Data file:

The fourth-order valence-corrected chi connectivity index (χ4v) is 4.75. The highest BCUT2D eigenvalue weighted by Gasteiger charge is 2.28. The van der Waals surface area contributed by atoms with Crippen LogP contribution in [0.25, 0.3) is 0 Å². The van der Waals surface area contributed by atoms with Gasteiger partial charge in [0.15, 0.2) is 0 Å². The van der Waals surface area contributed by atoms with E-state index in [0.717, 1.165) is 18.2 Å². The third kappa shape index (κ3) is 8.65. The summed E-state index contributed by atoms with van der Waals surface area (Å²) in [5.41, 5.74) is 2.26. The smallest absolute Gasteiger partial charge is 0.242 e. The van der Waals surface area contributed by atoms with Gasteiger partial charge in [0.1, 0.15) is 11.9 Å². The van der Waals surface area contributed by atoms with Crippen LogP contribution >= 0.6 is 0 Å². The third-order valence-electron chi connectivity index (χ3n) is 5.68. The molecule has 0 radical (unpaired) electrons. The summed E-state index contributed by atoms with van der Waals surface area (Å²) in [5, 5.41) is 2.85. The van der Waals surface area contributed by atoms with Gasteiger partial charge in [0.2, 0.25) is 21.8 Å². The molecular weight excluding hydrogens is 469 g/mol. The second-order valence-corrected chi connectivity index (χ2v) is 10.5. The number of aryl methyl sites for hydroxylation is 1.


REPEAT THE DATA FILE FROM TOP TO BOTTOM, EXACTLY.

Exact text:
The fourth-order valence-corrected chi connectivity index (χ4v) is 4.75. The highest BCUT2D eigenvalue weighted by Gasteiger charge is 2.28. The van der Waals surface area contributed by atoms with Crippen LogP contribution in [0.25, 0.3) is 0 Å². The van der Waals surface area contributed by atoms with Gasteiger partial charge in [0.15, 0.2) is 0 Å². The van der Waals surface area contributed by atoms with E-state index in [0.717, 1.165) is 18.2 Å². The third kappa shape index (κ3) is 8.65. The summed E-state index contributed by atoms with van der Waals surface area (Å²) in [5.41, 5.74) is 2.26. The smallest absolute Gasteiger partial charge is 0.242 e. The van der Waals surface area contributed by atoms with Gasteiger partial charge in [0.1, 0.15) is 11.9 Å². The van der Waals surface area contributed by atoms with Crippen LogP contribution >= 0.6 is 0 Å². The third-order valence-electron chi connectivity index (χ3n) is 5.68. The molecule has 0 radical (unpaired) electrons. The summed E-state index contributed by atoms with van der Waals surface area (Å²) in [5, 5.41) is 2.85. The van der Waals surface area contributed by atoms with Gasteiger partial charge in [0.2, 0.25) is 21.8 Å². The molecular weight excluding hydrogens is 469 g/mol. The second-order valence-corrected chi connectivity index (χ2v) is 10.5. The number of aryl methyl sites for hydroxylation is 1.